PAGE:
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Francisco, there is actually a fascinating literature on the psychology of economic transactions and how they define social relationships! Basically, as soon as you introduce money, you reframe a relationship as one of market-based exchange (as opposed to communal sharing or gift-giving). This opens Pandora's box - for instance, you can show with brain scanning that people view the thing you offer them in more instrumental terms, that they regard you less favorably, and that they are more inclined to look for alternatives to the thing you offer. This shouldn't be surprising: money was invented to facilitate exchange, not gift-giving.

The classic (PDF via Google Scholar): AP Fiske, 1992, The four elementary forms of sociality: framework for a unified theory of social relations. Psychological Review.

A broader review of how money affects how people think and how they see their relationships is found in Dan Ariely's popular books: Predictably Irrational and The Upside of Rationality. Great reads.

Further references:
- S Pinker, 2007. The evolutionary social psychology of off-record indirect speech acts. Intercultural Pragmatics. (PDF via Google; the second half of this article contains a great explanation of Fiske's theory).
- V Zelizer, 1997. The social meaning of money: Pin money, paychecks, poor relief, and other currencies. (A sociological book on the subject).

jin choung
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microtransactions - incompatible with good taste.

Daniel Miller
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Not to nitpick, but why is this article compacting Dead Space into one word?
It's two words; Dead Space.
Not Deadspace.

Luis Guimaraes
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Because the space, is dead.
(Ok, apologies for that)

Francisco Souki
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Oh, God. Thanks for catching that.

Bart Stewart
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This question -- do microtransactions break immersiveness -- is a good one.

Another way of putting it is: can the "magic circle" that allows the enjoyable suspension of disbelief survive being broken by real-money transactions? Does letting lots of people buy in-game benefits with real-world money make an MMORPG feel much less like a plausible world? How about a single-player RPG? And what about DLC, which is like a microtransaction on steroids?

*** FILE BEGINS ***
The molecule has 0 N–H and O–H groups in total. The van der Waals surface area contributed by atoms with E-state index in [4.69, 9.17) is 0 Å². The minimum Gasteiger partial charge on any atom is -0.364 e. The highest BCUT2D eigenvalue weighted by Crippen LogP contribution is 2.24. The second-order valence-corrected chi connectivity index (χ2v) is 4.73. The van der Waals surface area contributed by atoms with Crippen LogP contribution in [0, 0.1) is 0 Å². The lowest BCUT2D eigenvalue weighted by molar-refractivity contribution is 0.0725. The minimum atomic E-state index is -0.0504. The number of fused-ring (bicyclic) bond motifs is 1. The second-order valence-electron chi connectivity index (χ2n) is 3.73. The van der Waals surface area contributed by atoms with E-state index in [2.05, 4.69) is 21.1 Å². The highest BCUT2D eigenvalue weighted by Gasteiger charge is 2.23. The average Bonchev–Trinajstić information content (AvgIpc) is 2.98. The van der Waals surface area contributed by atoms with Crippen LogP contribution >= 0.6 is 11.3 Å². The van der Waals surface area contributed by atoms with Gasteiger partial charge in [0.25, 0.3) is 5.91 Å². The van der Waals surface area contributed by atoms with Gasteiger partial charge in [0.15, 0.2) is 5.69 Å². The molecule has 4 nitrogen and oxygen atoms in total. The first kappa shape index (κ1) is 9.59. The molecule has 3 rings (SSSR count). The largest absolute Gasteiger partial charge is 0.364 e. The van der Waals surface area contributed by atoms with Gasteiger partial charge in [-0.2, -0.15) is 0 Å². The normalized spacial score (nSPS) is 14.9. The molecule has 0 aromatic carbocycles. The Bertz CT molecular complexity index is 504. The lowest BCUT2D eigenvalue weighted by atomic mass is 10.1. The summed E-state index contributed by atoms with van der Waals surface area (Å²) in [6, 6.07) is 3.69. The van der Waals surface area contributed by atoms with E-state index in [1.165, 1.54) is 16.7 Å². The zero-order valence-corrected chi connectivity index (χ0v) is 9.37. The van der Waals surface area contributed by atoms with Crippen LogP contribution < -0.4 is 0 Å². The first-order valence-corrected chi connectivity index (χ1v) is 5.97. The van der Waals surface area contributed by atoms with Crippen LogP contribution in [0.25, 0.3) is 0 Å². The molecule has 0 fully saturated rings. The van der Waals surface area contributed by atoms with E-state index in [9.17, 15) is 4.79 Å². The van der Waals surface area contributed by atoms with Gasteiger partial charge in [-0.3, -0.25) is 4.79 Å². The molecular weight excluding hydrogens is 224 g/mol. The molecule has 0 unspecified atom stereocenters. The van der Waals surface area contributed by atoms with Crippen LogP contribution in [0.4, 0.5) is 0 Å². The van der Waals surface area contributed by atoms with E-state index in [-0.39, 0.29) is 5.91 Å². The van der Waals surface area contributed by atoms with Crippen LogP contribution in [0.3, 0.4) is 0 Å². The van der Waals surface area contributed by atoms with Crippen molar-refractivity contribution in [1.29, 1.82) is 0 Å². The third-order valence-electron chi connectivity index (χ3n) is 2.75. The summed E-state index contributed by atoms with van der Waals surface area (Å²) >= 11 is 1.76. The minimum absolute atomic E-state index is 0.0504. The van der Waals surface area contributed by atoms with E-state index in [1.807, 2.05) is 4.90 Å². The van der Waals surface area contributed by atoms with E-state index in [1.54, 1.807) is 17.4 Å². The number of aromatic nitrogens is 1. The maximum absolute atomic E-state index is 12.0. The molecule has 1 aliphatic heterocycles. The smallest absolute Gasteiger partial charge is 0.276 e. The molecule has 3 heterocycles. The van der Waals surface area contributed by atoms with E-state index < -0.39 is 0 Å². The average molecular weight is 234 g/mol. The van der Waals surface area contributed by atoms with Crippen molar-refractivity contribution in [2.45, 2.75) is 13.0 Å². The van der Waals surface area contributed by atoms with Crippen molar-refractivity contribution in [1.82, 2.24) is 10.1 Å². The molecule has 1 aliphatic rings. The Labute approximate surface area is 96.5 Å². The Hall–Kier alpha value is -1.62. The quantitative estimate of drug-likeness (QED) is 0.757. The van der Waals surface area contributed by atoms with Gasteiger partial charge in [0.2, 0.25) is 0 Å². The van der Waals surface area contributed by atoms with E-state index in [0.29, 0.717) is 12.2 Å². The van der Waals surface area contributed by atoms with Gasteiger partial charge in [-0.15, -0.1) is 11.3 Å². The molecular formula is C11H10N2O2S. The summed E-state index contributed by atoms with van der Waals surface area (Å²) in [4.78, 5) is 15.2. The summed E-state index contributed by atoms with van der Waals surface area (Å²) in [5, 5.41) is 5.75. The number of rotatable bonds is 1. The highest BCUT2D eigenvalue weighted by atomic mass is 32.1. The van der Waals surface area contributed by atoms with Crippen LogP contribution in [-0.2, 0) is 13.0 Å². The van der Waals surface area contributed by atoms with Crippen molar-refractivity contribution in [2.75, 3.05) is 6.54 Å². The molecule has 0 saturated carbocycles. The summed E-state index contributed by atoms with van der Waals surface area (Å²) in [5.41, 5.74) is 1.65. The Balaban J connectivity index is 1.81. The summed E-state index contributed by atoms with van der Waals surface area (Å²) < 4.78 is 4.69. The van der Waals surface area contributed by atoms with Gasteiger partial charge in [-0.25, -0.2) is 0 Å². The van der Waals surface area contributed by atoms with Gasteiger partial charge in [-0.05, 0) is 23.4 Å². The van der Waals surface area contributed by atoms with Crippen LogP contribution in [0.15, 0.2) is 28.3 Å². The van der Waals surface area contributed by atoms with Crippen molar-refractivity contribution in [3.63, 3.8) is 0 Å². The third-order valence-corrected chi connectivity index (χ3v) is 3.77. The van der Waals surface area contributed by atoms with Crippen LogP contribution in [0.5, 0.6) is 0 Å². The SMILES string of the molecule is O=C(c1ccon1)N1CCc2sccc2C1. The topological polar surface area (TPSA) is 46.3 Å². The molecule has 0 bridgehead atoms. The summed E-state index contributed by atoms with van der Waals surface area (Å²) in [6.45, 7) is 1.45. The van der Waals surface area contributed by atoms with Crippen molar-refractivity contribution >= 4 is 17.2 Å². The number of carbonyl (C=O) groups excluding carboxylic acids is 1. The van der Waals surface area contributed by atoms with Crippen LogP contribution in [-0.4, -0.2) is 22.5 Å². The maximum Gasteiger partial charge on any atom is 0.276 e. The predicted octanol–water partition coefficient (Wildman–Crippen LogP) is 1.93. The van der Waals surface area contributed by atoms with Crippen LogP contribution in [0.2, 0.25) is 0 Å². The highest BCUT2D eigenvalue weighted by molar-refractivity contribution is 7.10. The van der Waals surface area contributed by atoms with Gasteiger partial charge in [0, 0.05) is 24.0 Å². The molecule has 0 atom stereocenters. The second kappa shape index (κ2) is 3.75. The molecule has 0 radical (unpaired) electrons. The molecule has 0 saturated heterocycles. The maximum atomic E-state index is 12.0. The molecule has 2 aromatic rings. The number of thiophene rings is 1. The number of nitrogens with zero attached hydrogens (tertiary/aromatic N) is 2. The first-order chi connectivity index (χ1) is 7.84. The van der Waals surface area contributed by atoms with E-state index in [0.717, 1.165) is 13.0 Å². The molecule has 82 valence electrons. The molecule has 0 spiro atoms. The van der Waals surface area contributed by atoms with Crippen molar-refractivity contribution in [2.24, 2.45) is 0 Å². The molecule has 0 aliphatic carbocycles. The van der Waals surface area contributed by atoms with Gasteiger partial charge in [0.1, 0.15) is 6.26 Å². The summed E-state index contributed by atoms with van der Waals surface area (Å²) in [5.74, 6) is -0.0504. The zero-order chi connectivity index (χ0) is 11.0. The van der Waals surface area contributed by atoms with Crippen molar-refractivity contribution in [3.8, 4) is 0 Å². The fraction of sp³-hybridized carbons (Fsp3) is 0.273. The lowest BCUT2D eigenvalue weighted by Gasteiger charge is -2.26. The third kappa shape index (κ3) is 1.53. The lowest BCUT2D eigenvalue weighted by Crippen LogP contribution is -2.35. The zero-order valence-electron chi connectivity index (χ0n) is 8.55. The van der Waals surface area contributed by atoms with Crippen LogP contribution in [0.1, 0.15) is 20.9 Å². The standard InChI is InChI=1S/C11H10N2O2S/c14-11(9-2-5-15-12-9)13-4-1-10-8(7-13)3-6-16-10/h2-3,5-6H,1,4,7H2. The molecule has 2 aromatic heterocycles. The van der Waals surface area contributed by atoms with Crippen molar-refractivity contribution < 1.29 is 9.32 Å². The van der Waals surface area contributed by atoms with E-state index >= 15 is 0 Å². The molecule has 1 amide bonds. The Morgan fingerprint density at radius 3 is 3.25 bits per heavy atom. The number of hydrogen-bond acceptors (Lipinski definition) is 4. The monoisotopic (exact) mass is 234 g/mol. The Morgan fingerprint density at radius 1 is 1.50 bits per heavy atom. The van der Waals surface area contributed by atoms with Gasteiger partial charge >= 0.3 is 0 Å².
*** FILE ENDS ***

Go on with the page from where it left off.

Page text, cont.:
The people for whom these things are "just a game" won't care about any of this. But it definitely does matter to the people for whom investing in the *feel* of a world is a critical part of what they're paying for.

Allowing the magic circle to be broken by design doesn't matter to every gamer, but it matters a lot to some. So whose preference should be respected more, and under what circumstances? Do people who want their games treated like worlds just have to give up on RPGs when all monetization moves to microtransactions?

Folks were debating this in 2005, if not earlier: . It's even more pressing today.

Wendelin Reich
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Bart, I like your distinction between players who care/don't care about "investing in the feel of a world".

That said, I think you're missing something: pay-to-win oriented microtransactions don't just break immersion (you could argue that HUD's, pause-buttons, controllers etc. all do the same). They render your choice meaningless because their very existence implies that you don't really have to play the game - you can just buy your way through it.

Mike Jenkins
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One million times yes, thank you Francisco.

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I've never understood the concept of game immersion in that way where it seems like people are able to forget that they're playing a game. I don't think I've ever experienced this in my 25+ years of gaming. I've gotten caught up in a game's story and thought to myself, "man this game is awesome," but I'm always aware that it's a game.

If you really do forget that you're playing a game, why do optional microtransactions break it anymore than any menu, on screen stat, points, HUD, title screen, pause menu, or the fact that you're using a controller or mouse/keyboard does?

Bart Stewart
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William, I can't speak for everyone, just myself. But to try to answer what is a perfectly fair question: